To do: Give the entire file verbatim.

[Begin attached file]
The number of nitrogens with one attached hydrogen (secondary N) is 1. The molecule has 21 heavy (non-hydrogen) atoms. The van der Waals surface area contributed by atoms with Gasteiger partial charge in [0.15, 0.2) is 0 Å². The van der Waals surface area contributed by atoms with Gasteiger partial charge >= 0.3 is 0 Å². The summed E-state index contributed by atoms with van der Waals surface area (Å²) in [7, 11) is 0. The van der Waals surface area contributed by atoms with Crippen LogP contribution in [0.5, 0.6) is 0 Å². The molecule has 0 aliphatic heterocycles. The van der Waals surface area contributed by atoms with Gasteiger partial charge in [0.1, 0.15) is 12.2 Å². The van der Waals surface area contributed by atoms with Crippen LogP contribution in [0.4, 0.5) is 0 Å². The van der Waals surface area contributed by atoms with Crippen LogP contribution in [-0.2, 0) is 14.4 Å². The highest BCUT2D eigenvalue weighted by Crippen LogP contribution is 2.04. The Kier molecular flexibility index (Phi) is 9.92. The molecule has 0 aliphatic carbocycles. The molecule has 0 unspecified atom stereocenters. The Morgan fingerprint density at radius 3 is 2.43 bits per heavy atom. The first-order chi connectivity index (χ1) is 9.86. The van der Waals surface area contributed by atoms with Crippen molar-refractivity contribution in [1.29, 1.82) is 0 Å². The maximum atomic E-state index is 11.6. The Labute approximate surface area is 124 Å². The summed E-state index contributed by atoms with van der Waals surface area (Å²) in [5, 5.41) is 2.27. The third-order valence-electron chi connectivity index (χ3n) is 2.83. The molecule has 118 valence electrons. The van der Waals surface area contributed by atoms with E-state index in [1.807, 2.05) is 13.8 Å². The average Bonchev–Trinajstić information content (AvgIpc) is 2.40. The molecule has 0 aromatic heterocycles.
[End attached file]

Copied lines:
The number of nitrogens with one attached hydrogen (secondary N) is 1. The molecule has 21 heavy (non-hydrogen) atoms. The van der Waals surface area contributed by atoms with Gasteiger partial charge in [0.15, 0.2) is 0 Å². The van der Waals surface area contributed by atoms with Gasteiger partial charge >= 0.3 is 0 Å². The summed E-state index contributed by atoms with van der Waals surface area (Å²) in [7, 11) is 0. The van der Waals surface area contributed by atoms with Crippen LogP contribution in [0.5, 0.6) is 0 Å². The molecule has 0 aliphatic heterocycles. The van der Waals surface area contributed by atoms with Gasteiger partial charge in [0.1, 0.15) is 12.2 Å². The van der Waals surface area contributed by atoms with Crippen LogP contribution in [0.4, 0.5) is 0 Å². The van der Waals surface area contributed by atoms with Crippen LogP contribution in [-0.2, 0) is 14.4 Å². The highest BCUT2D eigenvalue weighted by Crippen LogP contribution is 2.04. The Kier molecular flexibility index (Phi) is 9.92. The molecule has 0 aliphatic carbocycles. The molecule has 0 unspecified atom stereocenters. The Morgan fingerprint density at radius 3 is 2.43 bits per heavy atom. The first-order chi connectivity index (χ1) is 9.86. The van der Waals surface area contributed by atoms with Crippen molar-refractivity contribution in [1.29, 1.82) is 0 Å². The maximum atomic E-state index is 11.6. The Labute approximate surface area is 124 Å². The summed E-state index contributed by atoms with van der Waals surface area (Å²) in [5, 5.41) is 2.27. The third-order valence-electron chi connectivity index (χ3n) is 2.83. The molecule has 118 valence electrons. The van der Waals surface area contributed by atoms with E-state index in [1.807, 2.05) is 13.8 Å². The average Bonchev–Trinajstić information content (AvgIpc) is 2.40. The molecule has 0 aromatic heterocycles.